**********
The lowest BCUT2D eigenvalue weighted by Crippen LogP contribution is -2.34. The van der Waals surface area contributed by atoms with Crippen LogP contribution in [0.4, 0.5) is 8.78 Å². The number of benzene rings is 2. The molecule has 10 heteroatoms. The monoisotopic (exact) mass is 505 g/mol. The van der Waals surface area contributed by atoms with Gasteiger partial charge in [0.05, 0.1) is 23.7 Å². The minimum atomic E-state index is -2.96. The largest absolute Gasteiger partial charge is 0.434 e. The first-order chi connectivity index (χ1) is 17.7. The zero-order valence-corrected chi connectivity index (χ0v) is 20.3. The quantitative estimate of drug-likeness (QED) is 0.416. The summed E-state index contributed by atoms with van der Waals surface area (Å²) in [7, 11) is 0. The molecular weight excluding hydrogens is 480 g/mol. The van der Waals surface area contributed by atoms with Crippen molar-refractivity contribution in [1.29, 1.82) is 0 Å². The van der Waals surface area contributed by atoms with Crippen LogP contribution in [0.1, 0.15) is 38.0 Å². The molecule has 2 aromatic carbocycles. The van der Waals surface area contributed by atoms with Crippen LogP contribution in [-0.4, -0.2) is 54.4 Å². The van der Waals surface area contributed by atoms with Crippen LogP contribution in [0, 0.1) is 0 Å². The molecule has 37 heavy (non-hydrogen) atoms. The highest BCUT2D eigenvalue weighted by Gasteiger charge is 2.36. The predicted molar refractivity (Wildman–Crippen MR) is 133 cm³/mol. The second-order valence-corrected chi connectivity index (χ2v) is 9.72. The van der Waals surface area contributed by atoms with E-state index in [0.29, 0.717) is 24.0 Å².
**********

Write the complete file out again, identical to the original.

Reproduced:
The lowest BCUT2D eigenvalue weighted by Crippen LogP contribution is -2.34. The van der Waals surface area contributed by atoms with Crippen LogP contribution in [0.4, 0.5) is 8.78 Å². The number of benzene rings is 2. The molecule has 10 heteroatoms. The monoisotopic (exact) mass is 505 g/mol. The van der Waals surface area contributed by atoms with Gasteiger partial charge in [0.05, 0.1) is 23.7 Å². The minimum atomic E-state index is -2.96. The largest absolute Gasteiger partial charge is 0.434 e. The first-order chi connectivity index (χ1) is 17.7. The zero-order valence-corrected chi connectivity index (χ0v) is 20.3. The quantitative estimate of drug-likeness (QED) is 0.416. The summed E-state index contributed by atoms with van der Waals surface area (Å²) in [7, 11) is 0. The molecular weight excluding hydrogens is 480 g/mol. The van der Waals surface area contributed by atoms with Crippen molar-refractivity contribution in [1.29, 1.82) is 0 Å². The van der Waals surface area contributed by atoms with Crippen LogP contribution in [0.1, 0.15) is 38.0 Å². The molecule has 2 aromatic carbocycles. The van der Waals surface area contributed by atoms with Crippen LogP contribution in [-0.4, -0.2) is 54.4 Å². The van der Waals surface area contributed by atoms with Crippen LogP contribution in [0, 0.1) is 0 Å². The molecule has 37 heavy (non-hydrogen) atoms. The highest BCUT2D eigenvalue weighted by Gasteiger charge is 2.36. The predicted molar refractivity (Wildman–Crippen MR) is 133 cm³/mol. The second-order valence-corrected chi connectivity index (χ2v) is 9.72. The van der Waals surface area contributed by atoms with E-state index in [0.29, 0.717) is 24.0 Å².